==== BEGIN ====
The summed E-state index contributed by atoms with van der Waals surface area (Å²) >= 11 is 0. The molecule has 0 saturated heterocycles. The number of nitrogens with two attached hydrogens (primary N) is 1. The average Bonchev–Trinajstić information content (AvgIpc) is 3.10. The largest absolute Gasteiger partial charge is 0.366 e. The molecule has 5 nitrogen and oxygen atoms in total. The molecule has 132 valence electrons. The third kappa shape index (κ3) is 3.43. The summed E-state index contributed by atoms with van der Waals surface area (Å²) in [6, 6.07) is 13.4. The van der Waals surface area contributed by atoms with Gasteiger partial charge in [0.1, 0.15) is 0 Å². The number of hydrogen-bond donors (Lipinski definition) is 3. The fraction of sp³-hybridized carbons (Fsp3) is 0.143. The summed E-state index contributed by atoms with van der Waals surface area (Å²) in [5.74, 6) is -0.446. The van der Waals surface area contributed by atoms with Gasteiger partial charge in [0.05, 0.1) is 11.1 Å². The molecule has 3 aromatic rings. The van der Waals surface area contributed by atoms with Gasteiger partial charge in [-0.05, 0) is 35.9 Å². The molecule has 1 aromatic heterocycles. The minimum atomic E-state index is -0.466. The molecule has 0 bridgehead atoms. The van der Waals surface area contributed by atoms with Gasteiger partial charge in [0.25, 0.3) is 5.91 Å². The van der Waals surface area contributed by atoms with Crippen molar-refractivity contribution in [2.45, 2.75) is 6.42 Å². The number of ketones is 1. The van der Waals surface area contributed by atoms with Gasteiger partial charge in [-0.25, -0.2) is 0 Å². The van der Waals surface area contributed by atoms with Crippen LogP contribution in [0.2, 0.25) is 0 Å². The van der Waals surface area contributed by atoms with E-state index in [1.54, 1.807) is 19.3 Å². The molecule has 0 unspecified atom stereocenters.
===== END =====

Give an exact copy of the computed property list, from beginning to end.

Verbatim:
The summed E-state index contributed by atoms with van der Waals surface area (Å²) >= 11 is 0. The molecule has 0 saturated heterocycles. The number of nitrogens with two attached hydrogens (primary N) is 1. The average Bonchev–Trinajstić information content (AvgIpc) is 3.10. The largest absolute Gasteiger partial charge is 0.366 e. The molecule has 5 nitrogen and oxygen atoms in total. The molecule has 132 valence electrons. The third kappa shape index (κ3) is 3.43. The summed E-state index contributed by atoms with van der Waals surface area (Å²) in [6, 6.07) is 13.4. The van der Waals surface area contributed by atoms with Gasteiger partial charge in [0.1, 0.15) is 0 Å². The number of hydrogen-bond donors (Lipinski definition) is 3. The fraction of sp³-hybridized carbons (Fsp3) is 0.143. The summed E-state index contributed by atoms with van der Waals surface area (Å²) in [5.74, 6) is -0.446. The van der Waals surface area contributed by atoms with Gasteiger partial charge in [0.05, 0.1) is 11.1 Å². The molecule has 3 aromatic rings. The van der Waals surface area contributed by atoms with Gasteiger partial charge in [-0.05, 0) is 35.9 Å². The molecule has 1 aromatic heterocycles. The minimum atomic E-state index is -0.466. The molecule has 0 bridgehead atoms. The van der Waals surface area contributed by atoms with Gasteiger partial charge in [0.25, 0.3) is 5.91 Å². The van der Waals surface area contributed by atoms with Crippen molar-refractivity contribution in [2.45, 2.75) is 6.42 Å². The number of ketones is 1. The van der Waals surface area contributed by atoms with Gasteiger partial charge in [-0.25, -0.2) is 0 Å². The van der Waals surface area contributed by atoms with Crippen LogP contribution in [0.2, 0.25) is 0 Å². The van der Waals surface area contributed by atoms with E-state index in [1.54, 1.807) is 19.3 Å². The molecule has 0 unspecified atom stereocenters.